The General Data Protection Regulation (GDPR) will officially come into force on 25 May 2018. GDPR’s reach is global. Any company that offers goods or services to anyone in the EU will be required to comply.
If you haven’t started to comply, or are not sure what to do next, following these steps will help ensure you are ready for GDPR day.
1. Undertake a data audit
Organising an in-depth data audit across your organisation and all parts of the business is crucial to understanding where data exists, how it is used, and what should be done next. Think of data like oil running through an engine; it powers your organisation and makes it function, but it can also leak if the various conduits are not working properly. After an audit, you should be better able to identify risks, weak spots and priority areas to address.
Are your staff able to spot suspicious transactions when it comes to money laundering?
There are many ways that someone will try to launder money, meaning that spotting the crime before it’s too late can sometimes be challenging. Here is some guidance on how to spot suspicious transactions and best practice on how to deal with such suspicions.
Seven ways people may launder money
The guidance below is taken from our interactive e-learning course, Anti-Money Laundering: Know Your Risk. You can demo the course for free here.
Definition: payment for a service or product online through a credit card and other electronic payment systems.
The risk: e-commerce payments create ample opportunity for money laundering and terrorist financing. Selling counterfeit goods online or no goods at all or making payments and transfers where the credit card or the user does not need to be verified are often a blind spot in AML prevention measures.
Tip: have strong identity verification measures and transaction monitoring in place. Using technology to uncover suspicious activity can help reduce the money laundering risk of online payments.
The beginning of a new year is a good opportunity to formalise learning objectives and prepare training schedules. With many new regulations implemented in 2017, and more to come in 2018, VinciWorks has prepared guidance to help you focus on the important compliance topics for the coming year.
General Data Protection Regulation
GDPR will be coming into full force on 25 May. Companies will need to implement staff training, rewrite their privacy policies, review the ways they currently obtain consent from data subjects and assess whether their processes will be valid under GDPR. You can learn more about preparing for GDPR here. We have also published a free data protection policy template and have released a GDPR training course.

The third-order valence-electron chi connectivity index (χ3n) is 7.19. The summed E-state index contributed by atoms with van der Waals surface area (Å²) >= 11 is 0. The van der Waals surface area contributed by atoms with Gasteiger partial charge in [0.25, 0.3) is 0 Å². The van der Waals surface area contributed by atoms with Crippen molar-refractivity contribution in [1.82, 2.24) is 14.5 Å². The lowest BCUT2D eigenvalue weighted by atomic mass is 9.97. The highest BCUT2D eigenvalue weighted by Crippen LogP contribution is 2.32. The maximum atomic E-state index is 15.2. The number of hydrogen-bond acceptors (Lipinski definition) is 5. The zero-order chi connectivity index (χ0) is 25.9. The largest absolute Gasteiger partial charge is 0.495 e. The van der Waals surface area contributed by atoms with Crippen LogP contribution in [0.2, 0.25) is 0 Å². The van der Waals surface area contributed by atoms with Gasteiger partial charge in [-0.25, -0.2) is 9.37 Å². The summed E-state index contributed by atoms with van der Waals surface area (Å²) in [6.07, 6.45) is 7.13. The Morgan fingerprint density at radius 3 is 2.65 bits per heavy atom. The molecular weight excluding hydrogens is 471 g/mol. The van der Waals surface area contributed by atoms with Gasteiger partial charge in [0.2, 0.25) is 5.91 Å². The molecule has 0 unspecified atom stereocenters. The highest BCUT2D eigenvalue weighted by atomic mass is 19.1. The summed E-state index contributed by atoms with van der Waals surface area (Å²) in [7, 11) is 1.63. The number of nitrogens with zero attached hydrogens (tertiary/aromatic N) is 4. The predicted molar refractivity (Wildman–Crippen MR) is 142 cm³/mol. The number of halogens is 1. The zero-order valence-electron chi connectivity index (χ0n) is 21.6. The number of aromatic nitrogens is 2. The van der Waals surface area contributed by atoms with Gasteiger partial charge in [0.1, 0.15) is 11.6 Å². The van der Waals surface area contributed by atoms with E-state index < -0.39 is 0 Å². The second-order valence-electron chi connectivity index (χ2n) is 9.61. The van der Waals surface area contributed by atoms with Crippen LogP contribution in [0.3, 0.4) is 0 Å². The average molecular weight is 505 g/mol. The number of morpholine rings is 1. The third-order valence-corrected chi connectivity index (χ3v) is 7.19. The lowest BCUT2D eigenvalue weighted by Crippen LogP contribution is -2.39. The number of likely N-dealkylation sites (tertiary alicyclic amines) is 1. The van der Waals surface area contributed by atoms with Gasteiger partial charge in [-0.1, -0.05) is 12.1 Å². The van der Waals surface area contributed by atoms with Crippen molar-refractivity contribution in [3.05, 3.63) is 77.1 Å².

2017 ended with a flurry of allegations against high-profile men, many of whom in the music and entertainment industry, as well as allegations against members of Parliament. The allegations came to light following Hollywood producer Harvey Weinstein’s fall from grace after several women accused him of sexual assault and rape. In late 2017, the #MeToo campaign on social media, together with a BBC survey showing half of the women in the UK have been sexually harassed in the workplace, shed further light on how serious and rampant the issue of sexual harassment at work has become.
What to expect this year in AML
2017 was a big year in money laundering. The EU deadline for the implementation of the Fourth Money Laundering Directive came and went, with the UK passing its Money Laundering Regulations 2017 just in time, even as other EU nations rushed to catch up. However, the ink hadn’t even dried on the bills as the EU reached an agreement on the Fifth Money Laundering Directive late in December 2017, with the final text due to be agreed upon sometime in 2018.
Download an anti-money laundering compliance timeline for 2018
There are some important money laundering milestones to bear in mind for 2018. VinciWorks has published a month by month guide to anti-money laundering in 2018. The guide, 2018 – the year in money laundering, includes some of the key upcoming moments that relate to money laundering in 2018, including the fallout from the Fourth Directive, preparing for other crucial changes such as GDPR, and the expected FATF review of the UK.
Anti-money laundering e-learning training
VinciWorks’ latest anti-money laundering course, AML: Know Your Risk, covers six interactive modules and allows users to delve into realistic anti-money laundering scenarios. Users can also receive instant feedback on their answers to the questions in the course. You can demo the course for free here.